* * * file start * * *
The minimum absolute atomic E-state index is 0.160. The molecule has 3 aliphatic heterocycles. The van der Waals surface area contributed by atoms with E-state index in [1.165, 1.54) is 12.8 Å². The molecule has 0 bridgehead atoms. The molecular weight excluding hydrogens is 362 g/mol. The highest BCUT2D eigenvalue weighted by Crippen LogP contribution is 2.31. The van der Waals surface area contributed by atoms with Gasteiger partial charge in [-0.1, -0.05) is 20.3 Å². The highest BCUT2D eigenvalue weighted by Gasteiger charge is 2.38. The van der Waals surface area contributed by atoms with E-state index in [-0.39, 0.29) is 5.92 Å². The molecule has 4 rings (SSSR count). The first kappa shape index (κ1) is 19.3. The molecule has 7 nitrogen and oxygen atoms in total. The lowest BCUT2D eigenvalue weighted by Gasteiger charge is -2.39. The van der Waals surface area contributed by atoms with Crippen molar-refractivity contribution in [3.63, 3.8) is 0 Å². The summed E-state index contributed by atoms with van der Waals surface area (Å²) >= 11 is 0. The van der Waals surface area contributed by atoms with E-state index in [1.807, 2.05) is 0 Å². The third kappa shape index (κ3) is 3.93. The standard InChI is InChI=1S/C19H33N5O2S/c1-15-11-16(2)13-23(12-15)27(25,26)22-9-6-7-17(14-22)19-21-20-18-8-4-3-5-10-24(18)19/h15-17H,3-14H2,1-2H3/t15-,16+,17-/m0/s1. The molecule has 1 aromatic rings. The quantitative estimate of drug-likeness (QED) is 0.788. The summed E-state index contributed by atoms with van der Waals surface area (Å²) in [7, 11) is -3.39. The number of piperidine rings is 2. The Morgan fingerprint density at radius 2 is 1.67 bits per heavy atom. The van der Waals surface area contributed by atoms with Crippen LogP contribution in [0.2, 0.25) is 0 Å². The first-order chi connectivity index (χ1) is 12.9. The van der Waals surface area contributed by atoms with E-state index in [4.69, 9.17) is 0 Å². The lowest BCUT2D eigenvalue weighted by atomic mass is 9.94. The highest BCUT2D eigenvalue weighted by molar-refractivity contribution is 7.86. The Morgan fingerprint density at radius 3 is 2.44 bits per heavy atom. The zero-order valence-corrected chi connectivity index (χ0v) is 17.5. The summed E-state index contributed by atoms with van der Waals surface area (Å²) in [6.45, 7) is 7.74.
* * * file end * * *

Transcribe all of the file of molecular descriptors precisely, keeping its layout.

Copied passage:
The minimum absolute atomic E-state index is 0.160. The molecule has 3 aliphatic heterocycles. The van der Waals surface area contributed by atoms with E-state index in [1.165, 1.54) is 12.8 Å². The molecule has 0 bridgehead atoms. The molecular weight excluding hydrogens is 362 g/mol. The highest BCUT2D eigenvalue weighted by Crippen LogP contribution is 2.31. The van der Waals surface area contributed by atoms with Gasteiger partial charge in [-0.1, -0.05) is 20.3 Å². The highest BCUT2D eigenvalue weighted by Gasteiger charge is 2.38. The van der Waals surface area contributed by atoms with E-state index in [-0.39, 0.29) is 5.92 Å². The molecule has 4 rings (SSSR count). The first kappa shape index (κ1) is 19.3. The molecule has 7 nitrogen and oxygen atoms in total. The lowest BCUT2D eigenvalue weighted by Gasteiger charge is -2.39. The van der Waals surface area contributed by atoms with Crippen molar-refractivity contribution in [3.63, 3.8) is 0 Å². The summed E-state index contributed by atoms with van der Waals surface area (Å²) >= 11 is 0. The van der Waals surface area contributed by atoms with E-state index in [1.807, 2.05) is 0 Å². The third kappa shape index (κ3) is 3.93. The standard InChI is InChI=1S/C19H33N5O2S/c1-15-11-16(2)13-23(12-15)27(25,26)22-9-6-7-17(14-22)19-21-20-18-8-4-3-5-10-24(18)19/h15-17H,3-14H2,1-2H3/t15-,16+,17-/m0/s1. The molecule has 1 aromatic rings. The quantitative estimate of drug-likeness (QED) is 0.788. The summed E-state index contributed by atoms with van der Waals surface area (Å²) in [7, 11) is -3.39. The number of piperidine rings is 2. The Morgan fingerprint density at radius 2 is 1.67 bits per heavy atom. The van der Waals surface area contributed by atoms with Crippen LogP contribution in [0.2, 0.25) is 0 Å². The first-order chi connectivity index (χ1) is 12.9. The van der Waals surface area contributed by atoms with E-state index in [4.69, 9.17) is 0 Å². The lowest BCUT2D eigenvalue weighted by atomic mass is 9.94. The highest BCUT2D eigenvalue weighted by molar-refractivity contribution is 7.86. The Morgan fingerprint density at radius 3 is 2.44 bits per heavy atom. The zero-order valence-corrected chi connectivity index (χ0v) is 17.5. The summed E-state index contributed by atoms with van der Waals surface area (Å²) in [6.45, 7) is 7.74.